3. With one or two possible exceptions, all selected their members in secret meetings.
4. No women were admitted, except a few to assist in the singing.
5. All were independent in that membership in one was not a stepping stone to any other society.
6. Age qualifications were similar, except that boys and very young men rarely were taken in the Chiefs' or Ska Yuha organizations.
Like the Kiowa, the Sioux kept a winter count that served as a record of the history of the tribe. The outstanding event of each year was recorded by a painting on the buffalo hide winter count. Decorative paintings of a representational nature were often made on the skin coverings of the tipis.

The women expressed their aesthetic taste and interest by decorating wearing apparel and objects with an embroidery of porcupine quills. The quills were flattened with the teeth, dyed, and used like thread. The quills were graded into four sizes - the largest and coarsest from the tail of the animal, the finest from the belly.

Buffalo berries were used to produce a red dye, wild grapes for black, and wild sunflower for yellow. The brightly colored beads introduced by white traders tended to displace the older quill work. The beadwork of today is of a high order of craftsmanship and represents not only the continuation of a cultural tradition, but its acculturated adaptation to a new medium. The quill and beadwork of the women provide a welcome source of income.

The men satisfied their aesthetic sense in a flamboyant display of their ceremonial costumes. Brightly colored feathers were used lavishly to decorate the long trailing warbonnets of chiefs, and feather bustles of the dancers, anklets of bells, body painting, and the roach headdress contributed to an impressive appearance and reflected a sense of pride and self-respect.

The Sioux recognized a hierarchy of Supernatural Beings in which the Sun was first among the Great Mysteries (Wakatanka). Of almost equal rank were the Sky, the Earth, and the Rock. Next in order was a group of four - the Moon (female), Winged-One, Wind, and the "Mediator" (female) - followed by beings of another order, buffalo, bear, the four winds, and the whirlwind. The list goes on, adding up to a bewildering complexity.

It is doubtful that any Sioux today is completely cognizant of the system, for a century of more of Christian missionary activity, Catholic and Protestant, has tended to efface native religious beliefs. The Peyote Cult (Native American Church) is active with the Sioux of all generations and is regarded by its followers as their true Indian religion.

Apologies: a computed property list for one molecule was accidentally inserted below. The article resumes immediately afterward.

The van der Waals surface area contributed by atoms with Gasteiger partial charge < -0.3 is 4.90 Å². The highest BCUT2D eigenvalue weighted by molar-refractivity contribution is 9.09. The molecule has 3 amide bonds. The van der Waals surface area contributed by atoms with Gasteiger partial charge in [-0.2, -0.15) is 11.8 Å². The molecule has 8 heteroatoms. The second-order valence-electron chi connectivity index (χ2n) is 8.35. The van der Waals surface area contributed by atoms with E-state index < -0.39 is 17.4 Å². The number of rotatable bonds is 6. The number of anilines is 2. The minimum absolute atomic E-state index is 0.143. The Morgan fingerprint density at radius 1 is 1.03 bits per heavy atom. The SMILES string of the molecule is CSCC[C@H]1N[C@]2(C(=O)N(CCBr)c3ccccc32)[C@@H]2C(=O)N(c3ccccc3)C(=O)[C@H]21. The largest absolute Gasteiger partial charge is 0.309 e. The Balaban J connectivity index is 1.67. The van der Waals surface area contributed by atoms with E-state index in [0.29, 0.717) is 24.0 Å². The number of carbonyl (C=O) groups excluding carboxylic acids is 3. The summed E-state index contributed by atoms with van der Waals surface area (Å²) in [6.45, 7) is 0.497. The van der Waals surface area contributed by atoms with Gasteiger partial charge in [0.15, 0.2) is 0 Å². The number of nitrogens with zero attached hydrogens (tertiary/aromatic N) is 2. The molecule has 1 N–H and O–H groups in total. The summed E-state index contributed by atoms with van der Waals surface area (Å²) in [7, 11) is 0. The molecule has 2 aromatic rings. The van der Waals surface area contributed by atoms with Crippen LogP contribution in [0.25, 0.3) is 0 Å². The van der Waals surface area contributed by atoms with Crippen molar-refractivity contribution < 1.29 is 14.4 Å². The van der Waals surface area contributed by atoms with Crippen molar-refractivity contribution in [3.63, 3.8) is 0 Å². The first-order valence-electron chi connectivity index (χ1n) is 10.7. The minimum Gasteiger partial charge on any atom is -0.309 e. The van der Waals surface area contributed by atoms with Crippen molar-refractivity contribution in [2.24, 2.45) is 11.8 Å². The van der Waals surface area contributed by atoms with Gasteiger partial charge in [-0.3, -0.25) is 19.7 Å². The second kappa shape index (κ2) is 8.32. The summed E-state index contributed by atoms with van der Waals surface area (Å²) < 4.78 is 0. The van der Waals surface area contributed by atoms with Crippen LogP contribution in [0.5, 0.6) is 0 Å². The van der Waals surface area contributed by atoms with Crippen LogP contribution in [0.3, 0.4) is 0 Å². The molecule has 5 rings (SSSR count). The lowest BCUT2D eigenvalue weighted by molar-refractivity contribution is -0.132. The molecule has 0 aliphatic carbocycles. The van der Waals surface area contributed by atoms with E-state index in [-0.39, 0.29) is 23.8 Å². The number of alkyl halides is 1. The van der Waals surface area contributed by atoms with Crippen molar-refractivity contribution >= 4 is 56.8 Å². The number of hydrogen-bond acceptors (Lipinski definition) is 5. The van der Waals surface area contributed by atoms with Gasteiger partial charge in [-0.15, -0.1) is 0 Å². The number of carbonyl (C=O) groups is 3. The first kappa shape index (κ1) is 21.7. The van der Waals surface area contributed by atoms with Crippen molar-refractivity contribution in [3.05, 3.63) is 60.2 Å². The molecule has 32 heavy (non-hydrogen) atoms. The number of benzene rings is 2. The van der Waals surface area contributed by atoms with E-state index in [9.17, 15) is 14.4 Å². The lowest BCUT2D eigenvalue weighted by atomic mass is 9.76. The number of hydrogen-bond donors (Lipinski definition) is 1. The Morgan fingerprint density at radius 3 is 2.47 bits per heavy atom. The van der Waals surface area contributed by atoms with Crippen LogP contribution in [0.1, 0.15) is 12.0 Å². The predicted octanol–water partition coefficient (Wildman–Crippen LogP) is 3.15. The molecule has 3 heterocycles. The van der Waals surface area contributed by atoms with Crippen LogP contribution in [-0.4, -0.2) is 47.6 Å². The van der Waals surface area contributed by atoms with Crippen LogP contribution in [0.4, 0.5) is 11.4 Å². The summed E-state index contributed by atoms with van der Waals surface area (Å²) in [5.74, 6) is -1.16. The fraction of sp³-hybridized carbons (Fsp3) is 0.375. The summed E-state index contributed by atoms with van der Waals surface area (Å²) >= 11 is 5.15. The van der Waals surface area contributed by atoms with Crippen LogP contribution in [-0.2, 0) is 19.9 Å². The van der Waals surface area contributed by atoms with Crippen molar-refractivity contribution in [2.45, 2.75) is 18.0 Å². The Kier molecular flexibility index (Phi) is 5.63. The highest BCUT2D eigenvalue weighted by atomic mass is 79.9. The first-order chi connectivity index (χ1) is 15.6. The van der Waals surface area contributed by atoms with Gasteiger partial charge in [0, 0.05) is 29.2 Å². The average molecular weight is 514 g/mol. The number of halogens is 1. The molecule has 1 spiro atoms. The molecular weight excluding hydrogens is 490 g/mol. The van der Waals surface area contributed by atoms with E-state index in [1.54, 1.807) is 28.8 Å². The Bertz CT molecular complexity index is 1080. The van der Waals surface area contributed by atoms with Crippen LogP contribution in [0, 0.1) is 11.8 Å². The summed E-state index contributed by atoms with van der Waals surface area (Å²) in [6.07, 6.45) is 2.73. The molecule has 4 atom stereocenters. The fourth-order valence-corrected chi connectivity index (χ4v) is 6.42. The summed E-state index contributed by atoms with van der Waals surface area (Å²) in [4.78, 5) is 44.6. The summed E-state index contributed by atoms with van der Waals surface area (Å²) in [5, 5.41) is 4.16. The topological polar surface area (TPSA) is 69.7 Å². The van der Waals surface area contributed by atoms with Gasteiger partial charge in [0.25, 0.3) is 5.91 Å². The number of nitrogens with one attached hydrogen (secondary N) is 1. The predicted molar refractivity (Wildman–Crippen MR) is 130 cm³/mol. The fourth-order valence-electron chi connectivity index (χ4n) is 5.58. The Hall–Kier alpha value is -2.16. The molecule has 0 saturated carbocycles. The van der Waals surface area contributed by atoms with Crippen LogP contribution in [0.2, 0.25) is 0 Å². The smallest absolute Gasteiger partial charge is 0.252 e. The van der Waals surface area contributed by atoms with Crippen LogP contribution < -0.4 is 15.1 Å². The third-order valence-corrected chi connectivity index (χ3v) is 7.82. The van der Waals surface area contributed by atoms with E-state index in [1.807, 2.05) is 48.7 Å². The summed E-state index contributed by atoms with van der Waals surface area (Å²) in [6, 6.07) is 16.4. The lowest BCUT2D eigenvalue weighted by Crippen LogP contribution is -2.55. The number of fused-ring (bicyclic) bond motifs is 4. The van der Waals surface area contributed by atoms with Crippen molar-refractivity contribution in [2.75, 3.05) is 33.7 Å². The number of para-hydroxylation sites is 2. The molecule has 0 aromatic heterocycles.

It was customary for men to have their own guardian spirit as a source of protection and power. Adolescent boys were instructed by shamans to retreat to a hill, where they would fast and pray for several days and nights in their quest for a vision. If successful, they were usually visited in their vision by an animal who taught them a song that became their personal property.

The major religious ceremony of the Sioux was the annual Sun Dance which was celebrated in midsummer. This ceremony brought together the scattered bands and camps for this important event. Men celebrants in either their appeal for help, or as an expression of thanks for mercy, made vows to Wakantanka to dance at this ceremony. The dancers attached to the Sun Dance pole with leather thongs that were inserted through the flesh of the chest and were required to dance until they had torn themselves free. The dance was outlawed by the government in 1891 but has been allowed in recent years.

The tiospaye, which was a camp or settlement of related families under a headman, functioned in the past as a social and political unit. A strong sense of family that functions horizontally as well as vertically is a characteristic of the Sioux. Generosity is a virtue and one shares one's substance be it large or small, with those in need. Families are proud and conscious of their position in the community, and gifts to honor persons at public gatherings give status and recognition to the giver as well as to the recipient.

The settlement of the Sioux on reservations during the second half of the nineteenth century was for them as well as for the government a catastrophic experience. The government, in it efforts to civilize the Sioux, gave them plows and attempted to convert them to farming, an occupation that was foreign and repugnant to them. After the drama and excitement of riding horseback in pursuit of buffalo and in warfare with other tribes, following a horse-drawn plow failed to interest them and they resisted the government's program. They suffered decades of depression, in which they were reduced to dependence upon government rations for food and clothing. With the passing of time, the Sioux gradually adjusted to the ways of the modern world.

After years of unsuccessful attempts to solve the "Indian Problem," Congress enacted the Wheeler-Howard Bill in 1934. This legislation encouraged Indian tribes to become self-governing by the establishment of tribal councils, democratically elected by members of the tribe. The new approach became known as the New Deal, and for the first time a structure was set up enabling Indian tribes to manage their own business in cooperation with the Bureau of Indian Affairs in Washington, D.C.